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Stop Monetary Policy from Getting Progessively Worse

Thursday, September 22, 2011
By Dan

Progressives (née Liberals) far and wide are crying foul over a letter from the GOP Congressional leadership to the chair of the Federal Reserve Board. The letter has drawn charges of intentional sabotage and that the GOP wants America to fail. Dick Durbin even had to break away from his yeoman’s work of destroying your free checking and crippling the consumer banking industry, to cry foul.*

You’ll no doubt recall that Senator Durbin’s misplaced arrogance led to price fixing on debit card transaction, a move that costs banks and consumers dearly, but will benefit the bottom line of his big box retail donors. Dick believes it is inappropriate for the GOP to pressure the Fed on monetary policy.  Of course, he should know, this is the exact same thing he did seven months ago.  Dick, who’s never had a real job outside of politics, also believes he knows how to allocate risk in an insanely complex system that safely processes over $1.3 trillion a year better than people who have done it for decades.  So maybe we should take the crazy things he believes with a grain of salt.

Liberals love to throw money at things, especially when it’s someone else’s money.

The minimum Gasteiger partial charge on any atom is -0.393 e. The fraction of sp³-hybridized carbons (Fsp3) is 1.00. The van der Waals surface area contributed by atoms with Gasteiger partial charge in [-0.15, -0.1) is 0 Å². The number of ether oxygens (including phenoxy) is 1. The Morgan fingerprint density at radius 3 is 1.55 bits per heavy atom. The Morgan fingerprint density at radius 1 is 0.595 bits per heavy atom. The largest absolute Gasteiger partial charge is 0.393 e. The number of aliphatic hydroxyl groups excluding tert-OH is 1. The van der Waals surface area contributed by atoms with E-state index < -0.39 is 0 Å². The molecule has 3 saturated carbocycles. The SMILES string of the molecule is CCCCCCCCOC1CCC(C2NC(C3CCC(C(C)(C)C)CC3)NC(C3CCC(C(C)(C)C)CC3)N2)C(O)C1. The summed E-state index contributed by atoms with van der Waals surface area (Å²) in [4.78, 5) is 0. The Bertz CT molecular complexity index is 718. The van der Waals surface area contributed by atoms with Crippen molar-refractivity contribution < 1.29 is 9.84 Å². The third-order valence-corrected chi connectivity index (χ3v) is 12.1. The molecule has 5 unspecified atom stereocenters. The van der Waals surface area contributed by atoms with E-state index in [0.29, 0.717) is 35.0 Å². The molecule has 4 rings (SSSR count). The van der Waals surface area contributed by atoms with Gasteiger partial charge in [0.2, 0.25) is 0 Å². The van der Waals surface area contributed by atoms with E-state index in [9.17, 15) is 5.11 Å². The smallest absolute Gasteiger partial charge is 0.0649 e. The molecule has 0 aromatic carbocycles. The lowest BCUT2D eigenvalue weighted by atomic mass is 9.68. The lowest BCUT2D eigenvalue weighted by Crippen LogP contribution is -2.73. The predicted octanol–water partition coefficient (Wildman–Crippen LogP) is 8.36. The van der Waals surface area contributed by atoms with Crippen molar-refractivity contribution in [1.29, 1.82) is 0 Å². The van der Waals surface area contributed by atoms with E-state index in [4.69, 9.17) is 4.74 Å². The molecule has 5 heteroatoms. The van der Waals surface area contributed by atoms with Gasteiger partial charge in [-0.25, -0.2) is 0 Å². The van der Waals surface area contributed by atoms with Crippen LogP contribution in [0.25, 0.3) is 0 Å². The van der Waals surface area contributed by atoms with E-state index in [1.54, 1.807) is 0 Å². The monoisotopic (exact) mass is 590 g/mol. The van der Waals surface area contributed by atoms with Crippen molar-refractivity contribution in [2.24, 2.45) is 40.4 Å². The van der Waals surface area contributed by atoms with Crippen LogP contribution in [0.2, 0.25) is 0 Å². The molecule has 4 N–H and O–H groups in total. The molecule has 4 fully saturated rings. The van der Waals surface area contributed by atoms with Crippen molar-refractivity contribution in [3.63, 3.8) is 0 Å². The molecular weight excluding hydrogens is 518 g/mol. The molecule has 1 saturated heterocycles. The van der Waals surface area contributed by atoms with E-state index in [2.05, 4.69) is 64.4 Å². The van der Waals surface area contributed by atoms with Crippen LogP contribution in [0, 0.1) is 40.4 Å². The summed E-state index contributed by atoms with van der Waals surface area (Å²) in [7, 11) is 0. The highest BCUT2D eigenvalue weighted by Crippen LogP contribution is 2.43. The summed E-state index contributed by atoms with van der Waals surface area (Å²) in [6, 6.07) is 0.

There is no reason why the GOP, or anyone, cannot send a letter, an email, a video, a dead fish or a horses head (subject to local law, some exclusions apply), to the Fed.  The Fed is an independent central bank, and is designed to shrug off political criticism.  If Ben Bernanke cannot handle a few angry politicians, he is not the right man for the job.

To the substantive point of the criticism, though, discouraging the Fed from printing more money is not sabotage, or even evidence of some Vast, Right Wing Conspiracy™ to bring down President Obama.  Governing is choosing, and there is a clear choice here:

  1. Do we print more money (a THIRD try at quantitative easing) and hope against experience that this time, the banks begin to lend to companies and investors that don’t want to borrow and people begin to spend on things they don’t need; or
  2. Do we reform our tax and regulatory process and encourage people to invest and spend the money they already have.

Liberals love to throw money at things, especially when it’s someone else’s money.  But there are real consequences to quantitative easing (a fancy phrase for printing more money to throw at stuff).  When you print more money, each dollar becomes less valuable.  This is great if you’re a debtor, because it’s cheaper to pay off $14 trillion when the dollar is not worth as much as when you borrowed it.

They see capitalism as an incomprehensible dark art involving incantations read from the Wall Street Journal over mahogany altars.

But if you already have money, inflation is a silent thief.  Warren Buffett, Obama’s best buddy, has said for years that inflation is more confiscatory than any tax increase.  And if we show a willingness to pay off our enormous debt by devaluing the dollar, we may find that the dollar is no longer the world’s reserve currency (see artists renderings).